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Keywords:

  • carnivore–livestock conflicts;
  • predation;
  • husbandry;
  • kill rate;
  • landscape;
  • Lynx lynx;
  • management

Summary

  • 1
    In regions where sheep are kept in fenced pastures and do not graze unattended in carnivore habitats, sheep losses vary greatly between sites and livestock farms. To assess the factors that may predispose farms to lynx predation in the French Jura, we compared sheep availability and environmental characteristics between pastures with and without attacks in a 1800-km2 study area. Nine lynx were radio-tracked in the same area for a total of 21 lynx years to estimate individual killing rates on sheep and to identify possible habitual livestock killers.
  • 2
    Depending on individual and year, lynx predation rate on sheep within lynx home ranges varied between 0 and 12·4 attacks 100 days−1. Predation rate on sheep was not related to sheep abundance nor sheep dispersion in lynx home ranges. Two individuals became habitual sheep killers during, respectively, their third and fourth year of monitoring. Other lynx that had access to the same flocks were only occasional sheep killers. No obvious causal factor (e.g. sex, reproductive status, physical debilitation) explained the differential individual propensity for lynx to kill livestock.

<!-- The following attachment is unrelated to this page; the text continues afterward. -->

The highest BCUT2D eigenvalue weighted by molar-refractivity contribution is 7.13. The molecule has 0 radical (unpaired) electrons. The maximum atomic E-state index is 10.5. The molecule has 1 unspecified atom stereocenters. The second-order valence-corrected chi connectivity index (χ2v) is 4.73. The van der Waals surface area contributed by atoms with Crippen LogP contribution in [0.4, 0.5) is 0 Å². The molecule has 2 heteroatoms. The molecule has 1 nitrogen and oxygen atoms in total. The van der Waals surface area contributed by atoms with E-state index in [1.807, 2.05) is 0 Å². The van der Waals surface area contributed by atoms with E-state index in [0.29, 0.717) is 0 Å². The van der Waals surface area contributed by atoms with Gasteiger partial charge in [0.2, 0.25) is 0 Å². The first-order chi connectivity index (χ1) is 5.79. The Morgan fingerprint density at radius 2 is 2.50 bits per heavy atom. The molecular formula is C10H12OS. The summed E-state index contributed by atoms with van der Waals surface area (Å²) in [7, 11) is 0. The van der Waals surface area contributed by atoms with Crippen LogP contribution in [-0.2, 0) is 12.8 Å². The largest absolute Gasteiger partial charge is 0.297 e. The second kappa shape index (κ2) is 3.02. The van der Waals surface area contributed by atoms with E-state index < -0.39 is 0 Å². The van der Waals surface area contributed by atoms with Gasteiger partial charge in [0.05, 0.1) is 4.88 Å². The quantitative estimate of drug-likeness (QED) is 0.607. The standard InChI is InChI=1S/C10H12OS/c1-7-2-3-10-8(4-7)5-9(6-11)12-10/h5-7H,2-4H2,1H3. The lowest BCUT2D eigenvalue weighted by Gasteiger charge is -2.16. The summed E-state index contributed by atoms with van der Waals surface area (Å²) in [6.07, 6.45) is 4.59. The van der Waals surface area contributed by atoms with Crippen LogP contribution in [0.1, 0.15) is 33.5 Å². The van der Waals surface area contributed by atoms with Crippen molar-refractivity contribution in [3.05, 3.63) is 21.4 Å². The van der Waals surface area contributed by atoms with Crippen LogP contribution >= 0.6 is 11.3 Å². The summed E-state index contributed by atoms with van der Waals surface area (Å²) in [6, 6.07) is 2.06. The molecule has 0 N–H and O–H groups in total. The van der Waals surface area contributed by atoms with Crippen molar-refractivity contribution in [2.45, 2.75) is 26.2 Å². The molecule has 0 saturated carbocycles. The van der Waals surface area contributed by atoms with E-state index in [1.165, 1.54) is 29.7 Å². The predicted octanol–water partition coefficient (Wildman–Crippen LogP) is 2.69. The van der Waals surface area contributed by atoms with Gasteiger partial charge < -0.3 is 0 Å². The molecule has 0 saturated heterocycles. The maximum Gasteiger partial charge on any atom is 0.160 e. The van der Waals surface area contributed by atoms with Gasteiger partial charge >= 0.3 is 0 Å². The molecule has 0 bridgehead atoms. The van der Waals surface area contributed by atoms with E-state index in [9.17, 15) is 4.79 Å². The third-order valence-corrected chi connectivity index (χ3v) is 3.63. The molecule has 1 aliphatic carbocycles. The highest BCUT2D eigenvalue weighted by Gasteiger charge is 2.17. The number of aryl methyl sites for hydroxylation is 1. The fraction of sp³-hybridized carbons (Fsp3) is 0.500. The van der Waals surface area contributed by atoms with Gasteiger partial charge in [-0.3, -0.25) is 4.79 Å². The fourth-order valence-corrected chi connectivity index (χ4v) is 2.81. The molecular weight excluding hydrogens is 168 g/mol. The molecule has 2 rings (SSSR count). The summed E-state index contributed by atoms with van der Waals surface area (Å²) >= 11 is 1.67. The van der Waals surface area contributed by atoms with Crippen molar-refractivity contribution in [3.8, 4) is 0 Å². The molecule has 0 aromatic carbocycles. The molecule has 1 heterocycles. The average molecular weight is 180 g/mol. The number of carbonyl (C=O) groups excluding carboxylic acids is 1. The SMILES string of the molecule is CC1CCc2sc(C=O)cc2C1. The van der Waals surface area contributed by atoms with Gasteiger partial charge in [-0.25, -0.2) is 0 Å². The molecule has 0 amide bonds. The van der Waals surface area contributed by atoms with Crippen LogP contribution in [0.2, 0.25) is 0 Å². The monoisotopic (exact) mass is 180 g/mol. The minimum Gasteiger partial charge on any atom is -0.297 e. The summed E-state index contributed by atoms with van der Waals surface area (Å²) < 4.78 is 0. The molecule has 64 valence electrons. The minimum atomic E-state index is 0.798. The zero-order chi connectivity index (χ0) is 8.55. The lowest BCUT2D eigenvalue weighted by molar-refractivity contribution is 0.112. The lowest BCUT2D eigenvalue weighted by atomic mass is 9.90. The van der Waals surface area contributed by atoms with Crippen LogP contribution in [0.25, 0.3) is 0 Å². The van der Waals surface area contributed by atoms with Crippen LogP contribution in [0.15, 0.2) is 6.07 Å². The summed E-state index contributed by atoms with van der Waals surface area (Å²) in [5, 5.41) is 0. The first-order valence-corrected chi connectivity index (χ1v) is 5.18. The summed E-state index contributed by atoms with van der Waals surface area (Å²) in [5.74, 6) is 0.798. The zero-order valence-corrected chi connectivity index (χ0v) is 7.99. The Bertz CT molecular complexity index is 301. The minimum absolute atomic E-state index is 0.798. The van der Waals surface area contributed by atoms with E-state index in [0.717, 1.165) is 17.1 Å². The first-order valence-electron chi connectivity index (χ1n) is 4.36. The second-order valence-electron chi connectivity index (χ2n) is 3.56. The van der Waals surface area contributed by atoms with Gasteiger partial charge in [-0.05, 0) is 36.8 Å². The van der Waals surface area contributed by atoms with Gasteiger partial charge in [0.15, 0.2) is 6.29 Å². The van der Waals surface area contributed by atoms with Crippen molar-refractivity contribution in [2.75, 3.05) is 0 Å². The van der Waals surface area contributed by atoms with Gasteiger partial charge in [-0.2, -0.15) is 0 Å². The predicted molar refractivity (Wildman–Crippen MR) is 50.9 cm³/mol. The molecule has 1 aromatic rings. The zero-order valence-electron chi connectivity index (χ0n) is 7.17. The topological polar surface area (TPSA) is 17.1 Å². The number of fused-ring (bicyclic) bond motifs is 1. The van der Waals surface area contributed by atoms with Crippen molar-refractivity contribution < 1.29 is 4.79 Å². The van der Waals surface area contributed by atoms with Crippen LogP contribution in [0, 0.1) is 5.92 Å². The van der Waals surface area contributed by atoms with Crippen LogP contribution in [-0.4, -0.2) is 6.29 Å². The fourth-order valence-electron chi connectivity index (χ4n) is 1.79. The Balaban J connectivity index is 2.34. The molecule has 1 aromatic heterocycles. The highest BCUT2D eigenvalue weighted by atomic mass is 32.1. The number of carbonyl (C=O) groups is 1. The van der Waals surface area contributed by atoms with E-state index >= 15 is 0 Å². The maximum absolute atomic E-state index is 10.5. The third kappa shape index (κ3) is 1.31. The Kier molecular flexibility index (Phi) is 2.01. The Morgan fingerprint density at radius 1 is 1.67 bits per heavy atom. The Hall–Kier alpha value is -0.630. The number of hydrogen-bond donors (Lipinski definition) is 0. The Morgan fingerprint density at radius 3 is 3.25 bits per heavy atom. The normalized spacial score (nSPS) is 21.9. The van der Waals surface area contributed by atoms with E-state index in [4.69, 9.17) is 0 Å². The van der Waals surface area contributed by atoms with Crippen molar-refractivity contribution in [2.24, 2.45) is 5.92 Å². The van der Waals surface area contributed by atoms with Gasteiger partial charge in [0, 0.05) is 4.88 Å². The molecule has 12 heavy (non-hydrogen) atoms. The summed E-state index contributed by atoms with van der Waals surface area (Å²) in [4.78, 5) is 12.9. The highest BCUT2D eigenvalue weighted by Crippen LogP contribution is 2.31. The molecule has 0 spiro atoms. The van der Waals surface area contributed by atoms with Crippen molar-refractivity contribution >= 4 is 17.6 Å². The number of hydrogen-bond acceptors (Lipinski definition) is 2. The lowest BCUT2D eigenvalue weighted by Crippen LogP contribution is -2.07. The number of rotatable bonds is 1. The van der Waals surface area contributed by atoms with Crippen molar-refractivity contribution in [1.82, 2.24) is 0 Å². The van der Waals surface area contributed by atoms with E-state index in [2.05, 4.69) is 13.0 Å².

• 3
    We found no difference in sheep availability between pastures with and without attacks, but strong differences in their environmental characteristics. In only 5·1% of 98 pastures > 250 m from a forest were sheep attacked by lynx. In 228 pastures adjacent or connected to forests by cover, 39·1% sustained attacks on sheep by lynx (P < 0·01). For these latter pastures, logistic regression showed a positive effect of their proximity to major forested areas (P < 0·01), absence of human dwellings (P < 0·01), local abundance of roe deer (P = 0·01) and the presence of attacked pastures in their vicinity (P = 0·03).
  • 4
    These results suggests that lynx damage locally can be explained by a predictable set of habitat features that expose sheep on some pastures to risk, and by an unpredictable event, i.e. an individual developing regular predation on sheep.
  • 5
    In grazing systems like the Jura, where unattended sheep are distributed patchily and individual problem lynx may appear, removing lynx or lowering density without differentiating individuals will be insufficient to limit conflicts. Selective removals could temporarily reduce predation but the site effect implies that durable management can arise only through improved shepherding. This might include guard dogs in the few local sites at risk and providing shelter for sheep at night when attacks are on the increase.